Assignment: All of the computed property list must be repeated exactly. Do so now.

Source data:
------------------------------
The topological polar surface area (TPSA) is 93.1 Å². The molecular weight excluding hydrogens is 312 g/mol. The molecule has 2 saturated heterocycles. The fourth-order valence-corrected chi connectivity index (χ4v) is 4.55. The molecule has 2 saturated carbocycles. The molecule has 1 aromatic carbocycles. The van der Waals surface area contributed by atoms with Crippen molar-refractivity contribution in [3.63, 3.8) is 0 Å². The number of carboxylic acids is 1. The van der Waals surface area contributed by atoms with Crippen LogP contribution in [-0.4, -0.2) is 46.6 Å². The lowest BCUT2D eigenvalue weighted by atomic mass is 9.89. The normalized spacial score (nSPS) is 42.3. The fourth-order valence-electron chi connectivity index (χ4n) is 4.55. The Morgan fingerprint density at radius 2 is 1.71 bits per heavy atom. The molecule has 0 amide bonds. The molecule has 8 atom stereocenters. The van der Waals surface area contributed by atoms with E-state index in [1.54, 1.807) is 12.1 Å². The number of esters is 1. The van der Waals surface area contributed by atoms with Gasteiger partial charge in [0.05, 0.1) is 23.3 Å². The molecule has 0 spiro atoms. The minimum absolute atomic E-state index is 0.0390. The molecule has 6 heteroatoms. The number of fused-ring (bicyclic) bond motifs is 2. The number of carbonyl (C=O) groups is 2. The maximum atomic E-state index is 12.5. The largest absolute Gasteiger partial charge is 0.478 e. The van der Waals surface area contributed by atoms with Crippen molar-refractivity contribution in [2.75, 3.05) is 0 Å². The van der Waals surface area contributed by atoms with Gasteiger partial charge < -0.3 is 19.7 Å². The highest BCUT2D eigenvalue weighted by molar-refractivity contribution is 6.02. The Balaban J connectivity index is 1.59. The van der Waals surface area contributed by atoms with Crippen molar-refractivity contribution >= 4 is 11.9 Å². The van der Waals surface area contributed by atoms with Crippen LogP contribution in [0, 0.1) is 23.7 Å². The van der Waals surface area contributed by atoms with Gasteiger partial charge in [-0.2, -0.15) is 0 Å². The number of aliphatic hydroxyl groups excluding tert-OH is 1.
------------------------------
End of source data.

The topological polar surface area (TPSA) is 93.1 Å². The molecular weight excluding hydrogens is 312 g/mol. The molecule has 2 saturated heterocycles. The fourth-order valence-corrected chi connectivity index (χ4v) is 4.55. The molecule has 2 saturated carbocycles. The molecule has 1 aromatic carbocycles. The van der Waals surface area contributed by atoms with Crippen molar-refractivity contribution in [3.63, 3.8) is 0 Å². The number of carboxylic acids is 1. The van der Waals surface area contributed by atoms with Crippen LogP contribution in [-0.4, -0.2) is 46.6 Å². The lowest BCUT2D eigenvalue weighted by atomic mass is 9.89. The normalized spacial score (nSPS) is 42.3. The fourth-order valence-electron chi connectivity index (χ4n) is 4.55. The Morgan fingerprint density at radius 2 is 1.71 bits per heavy atom. The molecule has 0 amide bonds. The molecule has 8 atom stereocenters. The van der Waals surface area contributed by atoms with E-state index in [1.54, 1.807) is 12.1 Å². The number of esters is 1. The van der Waals surface area contributed by atoms with Gasteiger partial charge in [0.05, 0.1) is 23.3 Å². The molecule has 0 spiro atoms. The minimum absolute atomic E-state index is 0.0390. The molecule has 6 heteroatoms. The number of fused-ring (bicyclic) bond motifs is 2. The number of carbonyl (C=O) groups is 2. The maximum atomic E-state index is 12.5. The largest absolute Gasteiger partial charge is 0.478 e. The van der Waals surface area contributed by atoms with Crippen molar-refractivity contribution in [2.75, 3.05) is 0 Å². The van der Waals surface area contributed by atoms with Gasteiger partial charge < -0.3 is 19.7 Å². The highest BCUT2D eigenvalue weighted by molar-refractivity contribution is 6.02. The Balaban J connectivity index is 1.59. The van der Waals surface area contributed by atoms with Crippen molar-refractivity contribution >= 4 is 11.9 Å². The van der Waals surface area contributed by atoms with Crippen LogP contribution in [0, 0.1) is 23.7 Å². The van der Waals surface area contributed by atoms with Gasteiger partial charge in [-0.2, -0.15) is 0 Å². The number of aliphatic hydroxyl groups excluding tert-OH is 1.